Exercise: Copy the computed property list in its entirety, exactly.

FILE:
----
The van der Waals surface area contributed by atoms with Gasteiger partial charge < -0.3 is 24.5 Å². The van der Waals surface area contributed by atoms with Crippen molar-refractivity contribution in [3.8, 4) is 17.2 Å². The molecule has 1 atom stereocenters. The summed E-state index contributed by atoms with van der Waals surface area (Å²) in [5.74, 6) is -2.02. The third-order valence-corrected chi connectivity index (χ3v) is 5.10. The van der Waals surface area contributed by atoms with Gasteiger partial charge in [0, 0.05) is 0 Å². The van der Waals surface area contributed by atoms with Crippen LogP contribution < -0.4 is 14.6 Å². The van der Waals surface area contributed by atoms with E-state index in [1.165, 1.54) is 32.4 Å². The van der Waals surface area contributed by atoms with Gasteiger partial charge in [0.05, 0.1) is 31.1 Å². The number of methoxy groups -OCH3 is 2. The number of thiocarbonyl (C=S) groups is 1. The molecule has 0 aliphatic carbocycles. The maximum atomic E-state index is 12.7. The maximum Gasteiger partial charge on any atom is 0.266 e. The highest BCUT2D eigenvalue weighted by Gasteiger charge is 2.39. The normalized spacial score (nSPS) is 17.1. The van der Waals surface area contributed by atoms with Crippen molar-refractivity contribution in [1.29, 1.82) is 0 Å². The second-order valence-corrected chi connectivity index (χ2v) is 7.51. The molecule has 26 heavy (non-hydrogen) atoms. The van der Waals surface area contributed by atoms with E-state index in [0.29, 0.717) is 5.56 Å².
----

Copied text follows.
The van der Waals surface area contributed by atoms with Gasteiger partial charge < -0.3 is 24.5 Å². The van der Waals surface area contributed by atoms with Crippen molar-refractivity contribution in [3.8, 4) is 17.2 Å². The molecule has 1 atom stereocenters. The summed E-state index contributed by atoms with van der Waals surface area (Å²) in [5.74, 6) is -2.02. The third-order valence-corrected chi connectivity index (χ3v) is 5.10. The van der Waals surface area contributed by atoms with Gasteiger partial charge in [0, 0.05) is 0 Å². The van der Waals surface area contributed by atoms with Crippen LogP contribution < -0.4 is 14.6 Å². The van der Waals surface area contributed by atoms with E-state index in [1.165, 1.54) is 32.4 Å². The van der Waals surface area contributed by atoms with Gasteiger partial charge in [0.05, 0.1) is 31.1 Å². The number of methoxy groups -OCH3 is 2. The number of thiocarbonyl (C=S) groups is 1. The molecule has 0 aliphatic carbocycles. The maximum atomic E-state index is 12.7. The maximum Gasteiger partial charge on any atom is 0.266 e. The highest BCUT2D eigenvalue weighted by Gasteiger charge is 2.39. The normalized spacial score (nSPS) is 17.1. The van der Waals surface area contributed by atoms with Crippen molar-refractivity contribution in [1.29, 1.82) is 0 Å². The second-order valence-corrected chi connectivity index (χ2v) is 7.51. The molecule has 26 heavy (non-hydrogen) atoms. The van der Waals surface area contributed by atoms with E-state index in [0.29, 0.717) is 5.56 Å².